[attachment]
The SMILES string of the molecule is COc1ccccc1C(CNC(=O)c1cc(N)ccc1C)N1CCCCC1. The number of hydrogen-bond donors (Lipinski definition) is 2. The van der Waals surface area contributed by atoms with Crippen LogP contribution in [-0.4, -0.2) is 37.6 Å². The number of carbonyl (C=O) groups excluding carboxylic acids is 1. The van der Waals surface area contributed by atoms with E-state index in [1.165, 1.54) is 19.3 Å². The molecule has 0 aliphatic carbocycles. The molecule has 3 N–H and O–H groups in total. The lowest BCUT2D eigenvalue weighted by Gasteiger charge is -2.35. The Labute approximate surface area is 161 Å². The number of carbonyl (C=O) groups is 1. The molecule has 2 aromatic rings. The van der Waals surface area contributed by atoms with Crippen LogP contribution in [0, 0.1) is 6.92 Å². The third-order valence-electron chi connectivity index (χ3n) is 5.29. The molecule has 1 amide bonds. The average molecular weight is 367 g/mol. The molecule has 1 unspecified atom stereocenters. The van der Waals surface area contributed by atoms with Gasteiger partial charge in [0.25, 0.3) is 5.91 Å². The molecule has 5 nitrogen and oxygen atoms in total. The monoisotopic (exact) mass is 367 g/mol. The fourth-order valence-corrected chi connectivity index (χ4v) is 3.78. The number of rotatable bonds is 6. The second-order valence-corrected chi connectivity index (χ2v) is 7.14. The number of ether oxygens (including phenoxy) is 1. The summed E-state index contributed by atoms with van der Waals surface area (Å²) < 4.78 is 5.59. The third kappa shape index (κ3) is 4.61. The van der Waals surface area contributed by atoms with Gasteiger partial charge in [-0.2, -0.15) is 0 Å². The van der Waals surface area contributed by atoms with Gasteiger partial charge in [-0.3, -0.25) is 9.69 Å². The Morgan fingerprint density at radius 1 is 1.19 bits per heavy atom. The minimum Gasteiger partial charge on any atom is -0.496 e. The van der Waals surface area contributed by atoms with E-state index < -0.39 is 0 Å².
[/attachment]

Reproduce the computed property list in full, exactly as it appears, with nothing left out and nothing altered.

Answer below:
The SMILES string of the molecule is COc1ccccc1C(CNC(=O)c1cc(N)ccc1C)N1CCCCC1. The number of hydrogen-bond donors (Lipinski definition) is 2. The van der Waals surface area contributed by atoms with Crippen LogP contribution in [-0.4, -0.2) is 37.6 Å². The number of carbonyl (C=O) groups excluding carboxylic acids is 1. The van der Waals surface area contributed by atoms with E-state index in [1.165, 1.54) is 19.3 Å². The molecule has 0 aliphatic carbocycles. The molecule has 3 N–H and O–H groups in total. The lowest BCUT2D eigenvalue weighted by Gasteiger charge is -2.35. The Labute approximate surface area is 161 Å². The number of carbonyl (C=O) groups is 1. The molecule has 2 aromatic rings. The van der Waals surface area contributed by atoms with Crippen LogP contribution in [0, 0.1) is 6.92 Å². The third-order valence-electron chi connectivity index (χ3n) is 5.29. The molecule has 1 amide bonds. The average molecular weight is 367 g/mol. The molecule has 1 unspecified atom stereocenters. The van der Waals surface area contributed by atoms with Gasteiger partial charge in [0.25, 0.3) is 5.91 Å². The molecule has 5 nitrogen and oxygen atoms in total. The monoisotopic (exact) mass is 367 g/mol. The fourth-order valence-corrected chi connectivity index (χ4v) is 3.78. The number of rotatable bonds is 6. The second-order valence-corrected chi connectivity index (χ2v) is 7.14. The number of ether oxygens (including phenoxy) is 1. The summed E-state index contributed by atoms with van der Waals surface area (Å²) < 4.78 is 5.59. The third kappa shape index (κ3) is 4.61. The van der Waals surface area contributed by atoms with Gasteiger partial charge in [-0.2, -0.15) is 0 Å². The van der Waals surface area contributed by atoms with Gasteiger partial charge in [-0.3, -0.25) is 9.69 Å². The Morgan fingerprint density at radius 1 is 1.19 bits per heavy atom. The minimum Gasteiger partial charge on any atom is -0.496 e. The van der Waals surface area contributed by atoms with E-state index < -0.39 is 0 Å².